A lot, if you trusted the opinions of my friends and colleagues. “Oh, vomit,” declared a colleague this past September as I got pumped about the debut of Leno’s 10 p.m. show on NBC.
Vomit indeed captures the intellectual tenor of the Leno v. Rest of the Comedy World debate. A long time ago, I was at a bar with some friends when the topic came up. Someone had remembered that I was a Leno fan and threw that notion-cum-bait into the conversation. Everyone pounced, lighting into me about Chris Rock or Conan or some other killer comic on cable.
By that point, I was used to having to defend this guy, and so I recited my litany. Leno spent ages on the comedy circuit and has the finest, most precise delivery out there. He recovers from a bomb with grace. He has a great rapport with Kev and other Tonight Show crew. He makes me laugh. Plus, it’s all a matter of taste.
And the fact that you have none, came the snark from the table.
And so it’s gone over the years. Each expression of Leno fandom prompts the same mystified rebuttals, with exclamation points landing after the following points: Jay’s not funny. He’s not a good interviewer. He recites the same, tired jokes over and over. He’s still telling Clinton sex jokes. He’s boring.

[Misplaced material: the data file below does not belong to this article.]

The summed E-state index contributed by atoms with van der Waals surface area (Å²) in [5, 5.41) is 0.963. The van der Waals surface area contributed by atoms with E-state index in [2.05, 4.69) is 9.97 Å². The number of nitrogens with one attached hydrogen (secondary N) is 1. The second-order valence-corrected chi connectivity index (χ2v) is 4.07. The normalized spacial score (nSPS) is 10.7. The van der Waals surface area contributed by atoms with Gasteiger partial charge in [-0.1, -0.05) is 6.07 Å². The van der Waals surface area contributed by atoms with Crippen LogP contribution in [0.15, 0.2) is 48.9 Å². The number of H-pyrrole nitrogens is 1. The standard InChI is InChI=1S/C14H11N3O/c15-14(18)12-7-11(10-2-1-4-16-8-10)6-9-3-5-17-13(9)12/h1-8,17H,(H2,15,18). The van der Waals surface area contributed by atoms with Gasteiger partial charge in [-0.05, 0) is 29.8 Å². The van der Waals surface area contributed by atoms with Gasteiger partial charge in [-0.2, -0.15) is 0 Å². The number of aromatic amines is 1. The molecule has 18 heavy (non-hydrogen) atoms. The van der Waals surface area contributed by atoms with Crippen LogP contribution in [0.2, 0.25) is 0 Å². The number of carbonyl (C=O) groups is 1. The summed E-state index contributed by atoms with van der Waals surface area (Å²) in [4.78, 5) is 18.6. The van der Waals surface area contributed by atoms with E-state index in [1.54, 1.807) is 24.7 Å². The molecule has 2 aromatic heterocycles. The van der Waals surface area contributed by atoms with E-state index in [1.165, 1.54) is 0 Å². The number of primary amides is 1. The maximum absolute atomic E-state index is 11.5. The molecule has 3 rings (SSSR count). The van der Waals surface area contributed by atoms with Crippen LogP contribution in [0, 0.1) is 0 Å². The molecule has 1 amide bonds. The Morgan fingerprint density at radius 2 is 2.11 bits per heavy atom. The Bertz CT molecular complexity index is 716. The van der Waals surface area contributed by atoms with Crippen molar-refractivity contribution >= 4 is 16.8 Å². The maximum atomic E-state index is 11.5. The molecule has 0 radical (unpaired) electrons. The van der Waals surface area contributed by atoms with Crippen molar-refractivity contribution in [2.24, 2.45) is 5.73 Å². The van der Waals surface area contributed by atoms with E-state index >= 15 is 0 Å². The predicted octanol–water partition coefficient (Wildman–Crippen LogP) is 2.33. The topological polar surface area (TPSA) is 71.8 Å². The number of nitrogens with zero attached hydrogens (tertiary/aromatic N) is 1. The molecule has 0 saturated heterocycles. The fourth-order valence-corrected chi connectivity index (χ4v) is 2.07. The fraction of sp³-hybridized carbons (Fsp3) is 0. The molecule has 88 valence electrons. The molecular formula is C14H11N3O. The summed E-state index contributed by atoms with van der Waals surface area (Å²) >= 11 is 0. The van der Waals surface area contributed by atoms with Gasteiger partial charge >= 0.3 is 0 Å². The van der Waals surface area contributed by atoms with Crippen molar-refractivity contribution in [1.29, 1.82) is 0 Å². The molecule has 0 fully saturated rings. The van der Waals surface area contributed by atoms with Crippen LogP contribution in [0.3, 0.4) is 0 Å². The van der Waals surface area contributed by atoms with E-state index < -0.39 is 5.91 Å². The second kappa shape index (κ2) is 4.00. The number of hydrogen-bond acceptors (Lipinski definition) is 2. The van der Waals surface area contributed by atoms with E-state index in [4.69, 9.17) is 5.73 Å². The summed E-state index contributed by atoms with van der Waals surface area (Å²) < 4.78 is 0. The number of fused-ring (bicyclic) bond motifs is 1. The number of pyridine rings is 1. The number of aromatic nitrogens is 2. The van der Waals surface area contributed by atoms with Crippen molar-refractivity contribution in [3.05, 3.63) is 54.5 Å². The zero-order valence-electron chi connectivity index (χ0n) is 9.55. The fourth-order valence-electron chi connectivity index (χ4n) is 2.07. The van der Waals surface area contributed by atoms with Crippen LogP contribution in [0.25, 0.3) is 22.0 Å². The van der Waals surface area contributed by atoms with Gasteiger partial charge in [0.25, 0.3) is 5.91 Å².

The Leno attacks, I’ve always figured, are to be expected in and around what I call the District’s gentrification plume—an area populated by what our company’s former CEO would call “urban explorers.” Smart people of refined tastes, urbanites, whatever.
Hence my theory that the hipster demographic hates Jay Leno. All the ingredients for a bad relationship are right on the shelf: Leno is a big, rich white guy who radiates establishment. He has way too many cars. And his brand of entertainment comes via a behemoth broadcast network, so there’s no process of discovery, no in-the-know cachet, to tapping into Leno.
Joe Windish at Moderate Voice:
Me, I shouldn’t talk. I’ve never succumbed to Leno’s seductions. I used to like Conan, but haven’t paid him much attention in the decade since. Still, if NBC rewards Leno’s colossal failure weeknights at 10 by moving him back to 11:30 — thereby kicking Conan back to after midnight — the move deserves to be greeted with a deafening roar.
UPDATE: Conan’s statement at NYT from, of course, Bill Carter
UPDATE #2: Well, here:
UPDATE #3: The Gawker late night wars site
Michelle Cottle at TNR
UPDATE #4: Jonathan V. Last in The Weekly Standard
UPDATE #5: Kim Masters at The Daily Beast